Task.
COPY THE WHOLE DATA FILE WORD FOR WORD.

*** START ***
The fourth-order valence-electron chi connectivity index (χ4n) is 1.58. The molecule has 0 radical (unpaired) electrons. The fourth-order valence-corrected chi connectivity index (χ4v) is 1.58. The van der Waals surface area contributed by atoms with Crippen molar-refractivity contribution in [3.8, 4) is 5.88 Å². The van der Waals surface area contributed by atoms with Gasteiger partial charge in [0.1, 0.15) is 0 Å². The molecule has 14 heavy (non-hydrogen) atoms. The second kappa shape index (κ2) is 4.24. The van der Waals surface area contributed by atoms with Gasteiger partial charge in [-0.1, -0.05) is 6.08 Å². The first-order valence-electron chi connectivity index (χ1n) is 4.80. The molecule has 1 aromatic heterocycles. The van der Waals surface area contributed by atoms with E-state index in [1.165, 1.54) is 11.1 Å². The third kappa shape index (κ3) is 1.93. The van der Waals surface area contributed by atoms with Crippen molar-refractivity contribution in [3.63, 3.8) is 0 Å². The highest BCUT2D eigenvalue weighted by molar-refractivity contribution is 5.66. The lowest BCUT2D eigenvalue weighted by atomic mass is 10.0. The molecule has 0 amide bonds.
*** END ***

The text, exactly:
The fourth-order valence-electron chi connectivity index (χ4n) is 1.58. The molecule has 0 radical (unpaired) electrons. The fourth-order valence-corrected chi connectivity index (χ4v) is 1.58. The van der Waals surface area contributed by atoms with Crippen molar-refractivity contribution in [3.8, 4) is 5.88 Å². The van der Waals surface area contributed by atoms with Gasteiger partial charge in [0.1, 0.15) is 0 Å². The molecule has 14 heavy (non-hydrogen) atoms. The second kappa shape index (κ2) is 4.24. The van der Waals surface area contributed by atoms with Gasteiger partial charge in [-0.1, -0.05) is 6.08 Å². The first-order valence-electron chi connectivity index (χ1n) is 4.80. The molecule has 1 aromatic heterocycles. The van der Waals surface area contributed by atoms with E-state index in [1.165, 1.54) is 11.1 Å². The third kappa shape index (κ3) is 1.93. The van der Waals surface area contributed by atoms with Crippen molar-refractivity contribution in [3.63, 3.8) is 0 Å². The highest BCUT2D eigenvalue weighted by molar-refractivity contribution is 5.66. The lowest BCUT2D eigenvalue weighted by atomic mass is 10.0. The molecule has 0 amide bonds.